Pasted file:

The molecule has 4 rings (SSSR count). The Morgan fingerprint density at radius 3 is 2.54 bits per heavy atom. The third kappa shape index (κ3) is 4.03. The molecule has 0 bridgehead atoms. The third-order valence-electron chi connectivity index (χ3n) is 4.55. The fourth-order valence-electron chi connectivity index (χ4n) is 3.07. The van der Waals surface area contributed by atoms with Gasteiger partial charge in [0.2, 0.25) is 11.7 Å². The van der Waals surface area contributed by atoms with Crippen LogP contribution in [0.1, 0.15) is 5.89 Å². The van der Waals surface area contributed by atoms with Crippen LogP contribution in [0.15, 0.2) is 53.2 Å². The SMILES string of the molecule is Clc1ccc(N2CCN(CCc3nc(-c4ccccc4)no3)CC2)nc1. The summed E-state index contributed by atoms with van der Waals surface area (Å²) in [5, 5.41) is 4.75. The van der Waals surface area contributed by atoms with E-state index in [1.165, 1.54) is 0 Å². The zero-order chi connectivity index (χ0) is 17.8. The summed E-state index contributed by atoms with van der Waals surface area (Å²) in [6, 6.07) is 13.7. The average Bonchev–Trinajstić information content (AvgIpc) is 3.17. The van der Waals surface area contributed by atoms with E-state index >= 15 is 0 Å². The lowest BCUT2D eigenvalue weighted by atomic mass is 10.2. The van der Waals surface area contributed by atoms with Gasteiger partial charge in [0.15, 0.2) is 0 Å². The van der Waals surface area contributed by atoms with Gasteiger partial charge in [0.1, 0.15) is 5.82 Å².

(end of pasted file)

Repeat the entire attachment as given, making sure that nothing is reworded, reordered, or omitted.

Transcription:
The molecule has 4 rings (SSSR count). The Morgan fingerprint density at radius 3 is 2.54 bits per heavy atom. The third kappa shape index (κ3) is 4.03. The molecule has 0 bridgehead atoms. The third-order valence-electron chi connectivity index (χ3n) is 4.55. The fourth-order valence-electron chi connectivity index (χ4n) is 3.07. The van der Waals surface area contributed by atoms with Gasteiger partial charge in [0.2, 0.25) is 11.7 Å². The van der Waals surface area contributed by atoms with Crippen LogP contribution in [0.1, 0.15) is 5.89 Å². The van der Waals surface area contributed by atoms with Crippen LogP contribution in [0.15, 0.2) is 53.2 Å². The SMILES string of the molecule is Clc1ccc(N2CCN(CCc3nc(-c4ccccc4)no3)CC2)nc1. The summed E-state index contributed by atoms with van der Waals surface area (Å²) in [5, 5.41) is 4.75. The van der Waals surface area contributed by atoms with E-state index in [1.165, 1.54) is 0 Å². The zero-order chi connectivity index (χ0) is 17.8. The summed E-state index contributed by atoms with van der Waals surface area (Å²) in [6, 6.07) is 13.7. The average Bonchev–Trinajstić information content (AvgIpc) is 3.17. The van der Waals surface area contributed by atoms with E-state index >= 15 is 0 Å². The lowest BCUT2D eigenvalue weighted by atomic mass is 10.2. The van der Waals surface area contributed by atoms with Gasteiger partial charge in [0.15, 0.2) is 0 Å². The van der Waals surface area contributed by atoms with Gasteiger partial charge in [0.1, 0.15) is 5.82 Å².